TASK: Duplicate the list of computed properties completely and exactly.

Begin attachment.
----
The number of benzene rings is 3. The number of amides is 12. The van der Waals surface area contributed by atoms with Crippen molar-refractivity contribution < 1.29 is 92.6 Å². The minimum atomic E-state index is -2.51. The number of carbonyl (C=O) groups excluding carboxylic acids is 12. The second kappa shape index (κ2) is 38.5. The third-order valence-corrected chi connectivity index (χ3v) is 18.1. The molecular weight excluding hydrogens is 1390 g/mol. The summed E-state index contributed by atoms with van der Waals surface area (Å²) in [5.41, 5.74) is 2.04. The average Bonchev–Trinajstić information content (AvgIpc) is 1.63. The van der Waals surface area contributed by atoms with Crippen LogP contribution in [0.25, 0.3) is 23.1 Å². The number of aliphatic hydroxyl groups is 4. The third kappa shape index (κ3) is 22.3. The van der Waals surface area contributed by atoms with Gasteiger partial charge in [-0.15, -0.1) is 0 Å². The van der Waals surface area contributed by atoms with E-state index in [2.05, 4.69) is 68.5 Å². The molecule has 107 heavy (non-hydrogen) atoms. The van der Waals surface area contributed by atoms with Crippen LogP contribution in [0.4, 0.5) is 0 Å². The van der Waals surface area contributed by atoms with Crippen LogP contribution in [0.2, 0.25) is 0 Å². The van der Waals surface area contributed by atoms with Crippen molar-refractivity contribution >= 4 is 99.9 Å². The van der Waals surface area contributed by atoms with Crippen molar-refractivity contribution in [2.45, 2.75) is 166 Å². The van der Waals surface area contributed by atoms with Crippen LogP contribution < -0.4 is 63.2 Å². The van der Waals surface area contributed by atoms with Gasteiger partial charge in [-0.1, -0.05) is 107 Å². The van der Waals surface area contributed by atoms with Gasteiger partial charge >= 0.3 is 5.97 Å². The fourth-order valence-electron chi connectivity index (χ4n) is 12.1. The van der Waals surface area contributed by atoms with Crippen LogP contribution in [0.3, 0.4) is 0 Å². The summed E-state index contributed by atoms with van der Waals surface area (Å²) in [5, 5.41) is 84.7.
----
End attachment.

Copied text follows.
The number of benzene rings is 3. The number of amides is 12. The van der Waals surface area contributed by atoms with Crippen molar-refractivity contribution < 1.29 is 92.6 Å². The minimum atomic E-state index is -2.51. The number of carbonyl (C=O) groups excluding carboxylic acids is 12. The second kappa shape index (κ2) is 38.5. The third-order valence-corrected chi connectivity index (χ3v) is 18.1. The molecular weight excluding hydrogens is 1390 g/mol. The summed E-state index contributed by atoms with van der Waals surface area (Å²) in [5.41, 5.74) is 2.04. The average Bonchev–Trinajstić information content (AvgIpc) is 1.63. The van der Waals surface area contributed by atoms with Crippen LogP contribution in [0.25, 0.3) is 23.1 Å². The number of aliphatic hydroxyl groups is 4. The third kappa shape index (κ3) is 22.3. The van der Waals surface area contributed by atoms with Gasteiger partial charge in [-0.15, -0.1) is 0 Å². The van der Waals surface area contributed by atoms with E-state index in [2.05, 4.69) is 68.5 Å². The molecule has 107 heavy (non-hydrogen) atoms. The van der Waals surface area contributed by atoms with Crippen LogP contribution in [0.4, 0.5) is 0 Å². The van der Waals surface area contributed by atoms with Crippen LogP contribution in [0.2, 0.25) is 0 Å². The van der Waals surface area contributed by atoms with Crippen molar-refractivity contribution >= 4 is 99.9 Å². The van der Waals surface area contributed by atoms with Crippen molar-refractivity contribution in [2.45, 2.75) is 166 Å². The van der Waals surface area contributed by atoms with Crippen LogP contribution < -0.4 is 63.2 Å². The van der Waals surface area contributed by atoms with Gasteiger partial charge in [-0.1, -0.05) is 107 Å². The van der Waals surface area contributed by atoms with Gasteiger partial charge >= 0.3 is 5.97 Å². The fourth-order valence-electron chi connectivity index (χ4n) is 12.1. The van der Waals surface area contributed by atoms with Crippen LogP contribution in [0.3, 0.4) is 0 Å². The summed E-state index contributed by atoms with van der Waals surface area (Å²) in [5, 5.41) is 84.7.